congress voted to suspend the debt ceiling for three months this week, effectively raising the country's borrowing limit while they figure out deeper cuts to reduce the deficit. that keeps me employed for at least a few more months. even before that deadline hits again, march 1st will be on us, the so-called sequester deadline. that's a stupid washington name for a stupid and dangerous washington creation, the automatic across-the-board spending cuts. then there's another date to worry about, april 15th. not just tax filing day but the date by which congress has promised to adopt a budget resolution. they even this time stake their pay on it, agreeing to reach a deal or face suspension of their paychecks until they reach a deal. that might just be enough of a carrot to make them actually present a budget that takes on our a bah looning deficit. but that battle may make the recent battle over tax hikes for the rich seem like a friendly game of badminton. big spending cuts are needed and they will hit americans where it hurts -- in their entitlements. i'm talking about health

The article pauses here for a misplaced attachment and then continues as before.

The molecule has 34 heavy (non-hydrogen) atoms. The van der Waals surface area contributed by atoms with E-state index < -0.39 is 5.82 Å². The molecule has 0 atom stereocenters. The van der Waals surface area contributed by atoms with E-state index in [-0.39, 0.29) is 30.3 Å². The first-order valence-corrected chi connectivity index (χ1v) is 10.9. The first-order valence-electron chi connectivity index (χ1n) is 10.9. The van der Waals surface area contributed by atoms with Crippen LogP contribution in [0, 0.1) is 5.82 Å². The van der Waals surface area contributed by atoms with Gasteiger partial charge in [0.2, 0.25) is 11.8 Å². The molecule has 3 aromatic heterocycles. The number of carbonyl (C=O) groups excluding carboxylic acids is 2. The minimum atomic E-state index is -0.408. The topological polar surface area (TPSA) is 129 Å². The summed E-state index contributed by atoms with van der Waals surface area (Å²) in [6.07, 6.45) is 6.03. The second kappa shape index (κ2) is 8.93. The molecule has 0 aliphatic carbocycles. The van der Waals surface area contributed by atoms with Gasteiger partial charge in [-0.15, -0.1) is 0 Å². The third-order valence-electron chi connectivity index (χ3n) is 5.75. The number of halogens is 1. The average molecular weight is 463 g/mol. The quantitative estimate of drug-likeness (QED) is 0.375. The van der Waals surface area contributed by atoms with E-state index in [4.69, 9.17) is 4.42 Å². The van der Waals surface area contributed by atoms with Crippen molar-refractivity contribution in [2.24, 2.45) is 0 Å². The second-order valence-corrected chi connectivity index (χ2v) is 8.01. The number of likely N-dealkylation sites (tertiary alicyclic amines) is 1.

the senate passes a budget. and we're not going to just keep raising the debt ceiling. we're going to make a down payment on debt reduction, and we're going to point the country in the right direction, we're going to cut spending. [applause] you know, there will be times p when conservatives disagree on the way forward. we've never marched in lockstep. that's not what we do. a healthy debate is a good and needed thing. we can deliberate in private without fighting in public. all we should ask of each other is that we give an honest account of our actions and their reasons for them. we should challenge the left, not each other. and if we take the prudent course, you know what? we'll be in really good company. our founders were men of prudence. take james madison. nowadays we call him the founder, the father of the constitution. but at the constitutional convention, he lost some key arguments. you know, he fought the plan to give each state the same number of seats in the senate. he thought it was deeply unjust. and at first he wants -- he wanted congress to be able to veto state laws n. bot